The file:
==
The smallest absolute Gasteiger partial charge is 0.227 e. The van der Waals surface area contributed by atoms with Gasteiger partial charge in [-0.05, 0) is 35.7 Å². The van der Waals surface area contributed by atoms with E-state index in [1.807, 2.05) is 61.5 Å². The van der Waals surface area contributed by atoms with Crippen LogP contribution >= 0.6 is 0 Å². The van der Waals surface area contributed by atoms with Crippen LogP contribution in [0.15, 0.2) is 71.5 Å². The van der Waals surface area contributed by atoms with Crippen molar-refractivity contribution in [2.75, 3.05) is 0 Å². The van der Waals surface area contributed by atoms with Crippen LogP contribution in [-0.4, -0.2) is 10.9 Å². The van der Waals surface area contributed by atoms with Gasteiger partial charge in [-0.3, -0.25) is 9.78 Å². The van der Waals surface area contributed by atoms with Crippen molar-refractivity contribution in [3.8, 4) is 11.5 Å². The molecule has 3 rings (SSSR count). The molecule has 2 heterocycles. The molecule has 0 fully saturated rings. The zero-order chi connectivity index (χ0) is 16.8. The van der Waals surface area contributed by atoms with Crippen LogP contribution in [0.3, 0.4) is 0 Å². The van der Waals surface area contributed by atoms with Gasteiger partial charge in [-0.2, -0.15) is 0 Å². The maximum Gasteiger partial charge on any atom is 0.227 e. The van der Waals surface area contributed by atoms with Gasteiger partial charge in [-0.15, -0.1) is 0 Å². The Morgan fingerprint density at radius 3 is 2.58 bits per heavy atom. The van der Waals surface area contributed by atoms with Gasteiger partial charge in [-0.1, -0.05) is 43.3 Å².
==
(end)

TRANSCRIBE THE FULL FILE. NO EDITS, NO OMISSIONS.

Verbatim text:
The smallest absolute Gasteiger partial charge is 0.227 e. The van der Waals surface area contributed by atoms with Gasteiger partial charge in [-0.05, 0) is 35.7 Å². The van der Waals surface area contributed by atoms with E-state index in [1.807, 2.05) is 61.5 Å². The van der Waals surface area contributed by atoms with Crippen LogP contribution >= 0.6 is 0 Å². The van der Waals surface area contributed by atoms with Crippen LogP contribution in [0.15, 0.2) is 71.5 Å². The van der Waals surface area contributed by atoms with Crippen molar-refractivity contribution in [2.75, 3.05) is 0 Å². The van der Waals surface area contributed by atoms with Crippen LogP contribution in [-0.4, -0.2) is 10.9 Å². The van der Waals surface area contributed by atoms with Gasteiger partial charge in [-0.3, -0.25) is 9.78 Å². The van der Waals surface area contributed by atoms with Crippen molar-refractivity contribution in [3.8, 4) is 11.5 Å². The molecule has 3 rings (SSSR count). The molecule has 2 heterocycles. The molecule has 0 fully saturated rings. The zero-order chi connectivity index (χ0) is 16.8. The van der Waals surface area contributed by atoms with Crippen LogP contribution in [0.3, 0.4) is 0 Å². The van der Waals surface area contributed by atoms with Gasteiger partial charge in [-0.2, -0.15) is 0 Å². The maximum Gasteiger partial charge on any atom is 0.227 e. The van der Waals surface area contributed by atoms with Gasteiger partial charge in [-0.15, -0.1) is 0 Å². The Morgan fingerprint density at radius 3 is 2.58 bits per heavy atom. The van der Waals surface area contributed by atoms with Gasteiger partial charge in [-0.1, -0.05) is 43.3 Å².